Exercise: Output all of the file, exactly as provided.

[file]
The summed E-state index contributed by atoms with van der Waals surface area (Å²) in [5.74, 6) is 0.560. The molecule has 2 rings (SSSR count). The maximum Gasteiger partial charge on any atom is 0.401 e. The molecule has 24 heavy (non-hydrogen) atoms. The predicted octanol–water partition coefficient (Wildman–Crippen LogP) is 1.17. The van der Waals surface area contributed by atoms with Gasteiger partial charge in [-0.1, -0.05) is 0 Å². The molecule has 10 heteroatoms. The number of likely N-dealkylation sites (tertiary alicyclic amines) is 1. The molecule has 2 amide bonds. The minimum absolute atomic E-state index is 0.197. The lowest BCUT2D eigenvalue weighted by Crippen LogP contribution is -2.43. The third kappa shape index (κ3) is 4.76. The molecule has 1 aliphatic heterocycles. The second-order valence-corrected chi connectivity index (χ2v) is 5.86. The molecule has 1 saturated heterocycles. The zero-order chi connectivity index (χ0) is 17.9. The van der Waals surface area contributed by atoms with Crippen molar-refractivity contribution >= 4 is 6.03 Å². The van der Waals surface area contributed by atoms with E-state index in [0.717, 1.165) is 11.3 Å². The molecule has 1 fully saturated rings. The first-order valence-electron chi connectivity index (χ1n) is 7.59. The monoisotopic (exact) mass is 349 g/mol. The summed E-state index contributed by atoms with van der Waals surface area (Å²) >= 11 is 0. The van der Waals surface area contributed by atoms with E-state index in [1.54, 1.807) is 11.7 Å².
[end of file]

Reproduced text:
The summed E-state index contributed by atoms with van der Waals surface area (Å²) in [5.74, 6) is 0.560. The molecule has 2 rings (SSSR count). The maximum Gasteiger partial charge on any atom is 0.401 e. The molecule has 24 heavy (non-hydrogen) atoms. The predicted octanol–water partition coefficient (Wildman–Crippen LogP) is 1.17. The van der Waals surface area contributed by atoms with Gasteiger partial charge in [-0.1, -0.05) is 0 Å². The molecule has 10 heteroatoms. The number of likely N-dealkylation sites (tertiary alicyclic amines) is 1. The molecule has 2 amide bonds. The minimum absolute atomic E-state index is 0.197. The lowest BCUT2D eigenvalue weighted by Crippen LogP contribution is -2.43. The third kappa shape index (κ3) is 4.76. The molecule has 1 aliphatic heterocycles. The second-order valence-corrected chi connectivity index (χ2v) is 5.86. The molecule has 1 saturated heterocycles. The zero-order chi connectivity index (χ0) is 17.9. The van der Waals surface area contributed by atoms with Crippen molar-refractivity contribution >= 4 is 6.03 Å². The van der Waals surface area contributed by atoms with E-state index in [0.717, 1.165) is 11.3 Å². The molecule has 1 fully saturated rings. The first-order valence-electron chi connectivity index (χ1n) is 7.59. The monoisotopic (exact) mass is 349 g/mol. The summed E-state index contributed by atoms with van der Waals surface area (Å²) >= 11 is 0. The van der Waals surface area contributed by atoms with E-state index in [1.54, 1.807) is 11.7 Å².